Development of antibiotics has taken a natural and organic turn with the advent of biosynthesis process. In one such instance, North Carolina State University researchers have reportedly come up with a way to enhance the molecular assembly line which develops antibiotics through engineered biosynthesis.
According to official reports, the novel study could now enable scientists to revamp existing antibiotics as well as develop new and better drug candidates much effectively and quickly. Moreover, the study highlighted that the bacteria can harness biosynthesis to design molecules that are otherwise difficult to make artificially.
In fact, as per studies put forth by researchers, it was suggested that erythromycin and acyltransferase (AT) are crucial for realizing the biosynthesis process.
How were the results obtained? The team made use of molecular dynamic simulations to inspect AT residues and identified 10 residues that affect extender unit selection. Researchers then performed mass spectrometry and in-vitro on AT enzymes that had their residues altered in order to confirm that their activity has also changed accordingly.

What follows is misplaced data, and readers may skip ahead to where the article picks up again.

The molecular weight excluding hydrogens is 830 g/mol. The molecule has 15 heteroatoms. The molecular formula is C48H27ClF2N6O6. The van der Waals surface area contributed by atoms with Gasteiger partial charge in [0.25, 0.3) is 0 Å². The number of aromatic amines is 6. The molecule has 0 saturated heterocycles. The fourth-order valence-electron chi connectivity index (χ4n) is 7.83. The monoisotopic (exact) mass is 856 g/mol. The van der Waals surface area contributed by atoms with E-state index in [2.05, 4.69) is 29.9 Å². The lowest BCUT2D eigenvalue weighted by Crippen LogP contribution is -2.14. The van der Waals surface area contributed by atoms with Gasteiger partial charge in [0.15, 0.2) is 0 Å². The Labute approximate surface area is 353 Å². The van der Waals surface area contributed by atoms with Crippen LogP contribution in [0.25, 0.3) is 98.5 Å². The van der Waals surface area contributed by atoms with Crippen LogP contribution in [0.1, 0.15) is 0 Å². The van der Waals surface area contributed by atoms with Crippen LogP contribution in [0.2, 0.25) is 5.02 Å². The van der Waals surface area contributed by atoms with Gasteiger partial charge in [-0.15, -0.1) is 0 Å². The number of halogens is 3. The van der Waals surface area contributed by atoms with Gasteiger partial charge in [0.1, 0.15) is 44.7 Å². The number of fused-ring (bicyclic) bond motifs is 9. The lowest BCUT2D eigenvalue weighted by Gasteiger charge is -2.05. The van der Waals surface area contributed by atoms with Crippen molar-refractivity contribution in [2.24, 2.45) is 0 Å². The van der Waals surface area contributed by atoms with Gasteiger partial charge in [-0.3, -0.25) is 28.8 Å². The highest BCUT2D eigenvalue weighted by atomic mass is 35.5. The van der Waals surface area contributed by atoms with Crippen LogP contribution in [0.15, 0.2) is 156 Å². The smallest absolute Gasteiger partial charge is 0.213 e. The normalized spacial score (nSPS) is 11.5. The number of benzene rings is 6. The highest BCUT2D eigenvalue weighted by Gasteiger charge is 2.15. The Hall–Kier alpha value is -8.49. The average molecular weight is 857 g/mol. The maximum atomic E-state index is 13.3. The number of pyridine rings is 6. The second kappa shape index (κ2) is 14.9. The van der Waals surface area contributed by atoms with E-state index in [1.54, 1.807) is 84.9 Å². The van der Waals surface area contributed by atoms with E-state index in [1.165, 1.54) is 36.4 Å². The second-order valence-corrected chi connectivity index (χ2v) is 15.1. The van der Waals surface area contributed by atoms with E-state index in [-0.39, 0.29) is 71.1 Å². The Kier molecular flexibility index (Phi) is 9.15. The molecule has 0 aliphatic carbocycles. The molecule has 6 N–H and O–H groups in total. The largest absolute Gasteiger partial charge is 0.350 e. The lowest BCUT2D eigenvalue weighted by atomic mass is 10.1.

Reports suggest that manipulating residues allows for much greater accuracy and precision in re-programming the biosynthetic assembly line.
Edward Kalkreuter, one of the lead authors of a paper describing the research and a former graduate student at NC State University cited that the team has already been using bacteria to make a number of drugs. However now, they are looking forward to making alterations to these compounds with an addition of erythromycin.
Edward mentioned that designing molecules with similar activity but enhanced efficiency against the resistance stands out to be the general goal of the study for the team.
Meanwhile, co-author of the research, Professor Gavin Williams announced that identifying the residues that influence extender unit selection emerges out to be one of the noble ways of creating molecules with activity that the team has been aspiring for over a while.
Mr. Williams added that using computational simulations to detect the type of residue to be used and replace is a vital tool for researchers who have been planning to make use of bacteria to biosynthesize drugs.